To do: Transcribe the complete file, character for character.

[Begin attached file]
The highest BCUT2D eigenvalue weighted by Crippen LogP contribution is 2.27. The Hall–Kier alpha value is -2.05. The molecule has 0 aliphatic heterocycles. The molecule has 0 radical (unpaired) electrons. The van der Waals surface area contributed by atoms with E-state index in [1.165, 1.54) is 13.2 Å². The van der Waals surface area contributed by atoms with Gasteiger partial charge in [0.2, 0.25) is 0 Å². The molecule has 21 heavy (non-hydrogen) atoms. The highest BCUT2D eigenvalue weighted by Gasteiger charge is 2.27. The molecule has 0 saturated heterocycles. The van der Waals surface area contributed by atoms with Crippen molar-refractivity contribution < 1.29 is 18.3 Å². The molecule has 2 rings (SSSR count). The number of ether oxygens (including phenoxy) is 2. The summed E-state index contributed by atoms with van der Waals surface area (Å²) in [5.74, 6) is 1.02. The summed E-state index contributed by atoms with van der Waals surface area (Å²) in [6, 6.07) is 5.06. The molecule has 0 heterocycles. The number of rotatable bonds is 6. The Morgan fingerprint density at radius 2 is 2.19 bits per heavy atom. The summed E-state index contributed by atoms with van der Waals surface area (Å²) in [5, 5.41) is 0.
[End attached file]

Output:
The highest BCUT2D eigenvalue weighted by Crippen LogP contribution is 2.27. The Hall–Kier alpha value is -2.05. The molecule has 0 aliphatic heterocycles. The molecule has 0 radical (unpaired) electrons. The van der Waals surface area contributed by atoms with E-state index in [1.165, 1.54) is 13.2 Å². The van der Waals surface area contributed by atoms with Gasteiger partial charge in [0.2, 0.25) is 0 Å². The molecule has 21 heavy (non-hydrogen) atoms. The highest BCUT2D eigenvalue weighted by Gasteiger charge is 2.27. The molecule has 0 saturated heterocycles. The van der Waals surface area contributed by atoms with Crippen molar-refractivity contribution < 1.29 is 18.3 Å². The molecule has 2 rings (SSSR count). The number of ether oxygens (including phenoxy) is 2. The summed E-state index contributed by atoms with van der Waals surface area (Å²) in [5.74, 6) is 1.02. The summed E-state index contributed by atoms with van der Waals surface area (Å²) in [6, 6.07) is 5.06. The molecule has 0 heterocycles. The number of rotatable bonds is 6. The Morgan fingerprint density at radius 2 is 2.19 bits per heavy atom. The summed E-state index contributed by atoms with van der Waals surface area (Å²) in [5, 5.41) is 0.